Reuters blog archive
Who says Europe is broken? The Ryder Cup stays here again and even Nigel Farage, leader of Britain’s anti-EU party, said he wanted Europe’s golfers to win.
The euro zone is not winning the economic competition however, despite the European Central Bank’s best efforts (it should be noted that only 3 of the 12 Ryder Cup team come from euro zone countries).
Prior to the ECB’s monthly policy meeting on Thursday, we get German inflation for September data today.
One upside for the currency bloc is the falling euro which has broken below its 2013 lows and is down almost nine percent from the peak it hit against the dollar in May. With U.S. money printing about to end next month and speculation intensifying about the timing of a first interest rate rise from Washington, there are good reasons to think that this trend could continue.
The British parliament will vote today on whether UK forces should join U.S.-led air attacks against Islamic State militants. Any action will be confined to Iraq, which has asked for help, not Syria where IS also controls swathes of territory. Prime Minister David Cameron has promised a separate vote on that if it comes to it.
Unlike last year when action to stop Syria's Bashar al-Assad using chemical weapons against his own people was voted down, all the main parties appear to be broadly in support, probably swayed by the beheading of captives by the Sunni militants.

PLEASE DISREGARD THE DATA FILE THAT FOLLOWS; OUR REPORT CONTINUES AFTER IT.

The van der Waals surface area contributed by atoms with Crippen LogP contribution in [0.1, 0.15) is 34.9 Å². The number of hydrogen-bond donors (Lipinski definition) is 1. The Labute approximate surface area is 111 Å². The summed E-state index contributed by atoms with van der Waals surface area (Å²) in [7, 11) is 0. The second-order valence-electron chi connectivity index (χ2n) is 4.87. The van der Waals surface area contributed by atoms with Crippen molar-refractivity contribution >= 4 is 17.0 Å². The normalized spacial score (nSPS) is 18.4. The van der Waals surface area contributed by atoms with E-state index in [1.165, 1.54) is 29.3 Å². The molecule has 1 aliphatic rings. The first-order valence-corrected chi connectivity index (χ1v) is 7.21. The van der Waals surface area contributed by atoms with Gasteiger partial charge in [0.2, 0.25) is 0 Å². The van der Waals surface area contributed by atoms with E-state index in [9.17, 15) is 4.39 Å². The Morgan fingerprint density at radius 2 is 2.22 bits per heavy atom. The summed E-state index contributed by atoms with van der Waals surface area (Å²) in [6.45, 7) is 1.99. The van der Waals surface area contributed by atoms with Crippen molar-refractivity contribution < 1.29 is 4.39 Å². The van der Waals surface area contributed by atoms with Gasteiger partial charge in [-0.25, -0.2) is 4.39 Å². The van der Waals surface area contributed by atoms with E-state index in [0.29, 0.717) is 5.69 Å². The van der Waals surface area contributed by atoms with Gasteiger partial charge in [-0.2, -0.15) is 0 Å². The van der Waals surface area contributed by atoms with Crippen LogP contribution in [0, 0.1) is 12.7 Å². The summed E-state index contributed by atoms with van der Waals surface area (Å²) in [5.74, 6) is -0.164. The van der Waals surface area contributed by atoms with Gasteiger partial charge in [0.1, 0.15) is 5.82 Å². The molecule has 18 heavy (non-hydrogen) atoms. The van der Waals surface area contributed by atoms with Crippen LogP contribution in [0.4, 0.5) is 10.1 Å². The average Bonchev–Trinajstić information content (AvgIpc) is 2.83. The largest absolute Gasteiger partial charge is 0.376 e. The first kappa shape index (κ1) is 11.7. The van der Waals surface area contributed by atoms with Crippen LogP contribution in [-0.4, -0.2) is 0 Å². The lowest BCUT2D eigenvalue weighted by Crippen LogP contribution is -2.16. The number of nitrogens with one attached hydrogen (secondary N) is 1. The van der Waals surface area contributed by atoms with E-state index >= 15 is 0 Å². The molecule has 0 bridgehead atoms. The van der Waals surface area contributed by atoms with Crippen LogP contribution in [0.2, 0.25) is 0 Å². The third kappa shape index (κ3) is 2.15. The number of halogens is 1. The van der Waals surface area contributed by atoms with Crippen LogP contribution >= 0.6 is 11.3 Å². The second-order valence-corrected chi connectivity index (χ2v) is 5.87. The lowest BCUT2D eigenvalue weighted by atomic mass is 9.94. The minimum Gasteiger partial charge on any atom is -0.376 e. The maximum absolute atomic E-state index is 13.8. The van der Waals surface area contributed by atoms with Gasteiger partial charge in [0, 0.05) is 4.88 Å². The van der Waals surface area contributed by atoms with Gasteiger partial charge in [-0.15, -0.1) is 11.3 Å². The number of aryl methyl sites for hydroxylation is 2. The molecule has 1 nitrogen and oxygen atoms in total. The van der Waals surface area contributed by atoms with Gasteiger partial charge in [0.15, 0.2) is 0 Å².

from The Great Debate:
On Thursday, negotiators from the United States, Iran and five other world powers begin the final stretch of negotiations on a comprehensive nuclear agreement. A deal is within reach. But time is short.
With fewer than three months before the Nov. 24 deadline for an agreement, defining the size and scope of Iran’s uranium-enrichment program remains the most significant gap. To bridge it, negotiators must move away from extreme positions toward more realistic ones.
The French government faces a confidence vote in the national assembly after President Francois Hollande and his prime minister, Manuel Valls, ousted dissident ministers in a signal perhaps that they are prepared to push ahead with unpopular structural reforms to breathe life into a moribund economy.
Rebel lawmakers in Hollande’s Socialist party say they may abstain. On top of the reshuffle, they are angry at Hollande's policy switch in January to favour tax cuts to business in a bid to revive the economy - a move that has failed to kickstart a flatlining economy.
from The Great Debate:
When President Barack Obama makes the case for military action against Islamic State militants on Wednesday night, it won't be hard to convince Americans to get involved in the conflict. The hard part will be explaining how we get out.
The president is speaking to the American people -- not to Congress. He may not even ask Congress to authorize the use of force. Just to fund it. Which they will do because they don’t want to undercut the U.S. military.
from Jack Shafer: